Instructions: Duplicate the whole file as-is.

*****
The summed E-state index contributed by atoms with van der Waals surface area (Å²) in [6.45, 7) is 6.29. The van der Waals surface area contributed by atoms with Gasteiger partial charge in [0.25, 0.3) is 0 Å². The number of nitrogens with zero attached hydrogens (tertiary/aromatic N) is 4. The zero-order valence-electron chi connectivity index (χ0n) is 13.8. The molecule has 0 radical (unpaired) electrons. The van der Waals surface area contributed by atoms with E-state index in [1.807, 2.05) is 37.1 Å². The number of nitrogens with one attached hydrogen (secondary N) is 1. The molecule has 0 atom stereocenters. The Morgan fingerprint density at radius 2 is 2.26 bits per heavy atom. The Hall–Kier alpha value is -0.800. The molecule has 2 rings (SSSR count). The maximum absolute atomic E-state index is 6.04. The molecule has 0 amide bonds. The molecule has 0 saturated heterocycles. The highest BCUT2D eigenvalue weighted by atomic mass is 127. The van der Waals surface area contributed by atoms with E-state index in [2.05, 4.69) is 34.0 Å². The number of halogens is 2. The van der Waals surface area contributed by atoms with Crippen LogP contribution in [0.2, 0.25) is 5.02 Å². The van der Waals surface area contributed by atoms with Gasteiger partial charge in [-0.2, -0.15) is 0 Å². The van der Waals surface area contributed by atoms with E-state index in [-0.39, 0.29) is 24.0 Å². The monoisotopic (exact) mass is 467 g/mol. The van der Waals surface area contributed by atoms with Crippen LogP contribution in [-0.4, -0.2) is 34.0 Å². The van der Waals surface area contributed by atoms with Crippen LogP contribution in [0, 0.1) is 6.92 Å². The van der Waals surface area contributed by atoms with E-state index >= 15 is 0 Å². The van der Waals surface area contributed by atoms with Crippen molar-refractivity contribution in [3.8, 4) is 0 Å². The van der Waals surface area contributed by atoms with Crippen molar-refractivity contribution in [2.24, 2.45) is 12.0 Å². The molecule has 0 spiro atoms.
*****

The summed E-state index contributed by atoms with van der Waals surface area (Å²) in [6.45, 7) is 6.29. The van der Waals surface area contributed by atoms with Gasteiger partial charge in [0.25, 0.3) is 0 Å². The number of nitrogens with zero attached hydrogens (tertiary/aromatic N) is 4. The zero-order valence-electron chi connectivity index (χ0n) is 13.8. The molecule has 0 radical (unpaired) electrons. The van der Waals surface area contributed by atoms with E-state index in [1.807, 2.05) is 37.1 Å². The number of nitrogens with one attached hydrogen (secondary N) is 1. The molecule has 0 atom stereocenters. The Morgan fingerprint density at radius 2 is 2.26 bits per heavy atom. The Hall–Kier alpha value is -0.800. The molecule has 2 rings (SSSR count). The maximum absolute atomic E-state index is 6.04. The molecule has 0 amide bonds. The molecule has 0 saturated heterocycles. The highest BCUT2D eigenvalue weighted by atomic mass is 127. The van der Waals surface area contributed by atoms with E-state index in [2.05, 4.69) is 34.0 Å². The number of halogens is 2. The van der Waals surface area contributed by atoms with Crippen LogP contribution in [0.2, 0.25) is 5.02 Å². The van der Waals surface area contributed by atoms with Gasteiger partial charge in [-0.2, -0.15) is 0 Å². The van der Waals surface area contributed by atoms with E-state index in [-0.39, 0.29) is 24.0 Å². The monoisotopic (exact) mass is 467 g/mol. The van der Waals surface area contributed by atoms with Crippen LogP contribution in [-0.4, -0.2) is 34.0 Å². The van der Waals surface area contributed by atoms with Crippen LogP contribution in [0, 0.1) is 6.92 Å². The van der Waals surface area contributed by atoms with E-state index >= 15 is 0 Å². The van der Waals surface area contributed by atoms with Crippen molar-refractivity contribution in [3.8, 4) is 0 Å². The van der Waals surface area contributed by atoms with Crippen molar-refractivity contribution in [2.24, 2.45) is 12.0 Å². The molecule has 0 spiro atoms.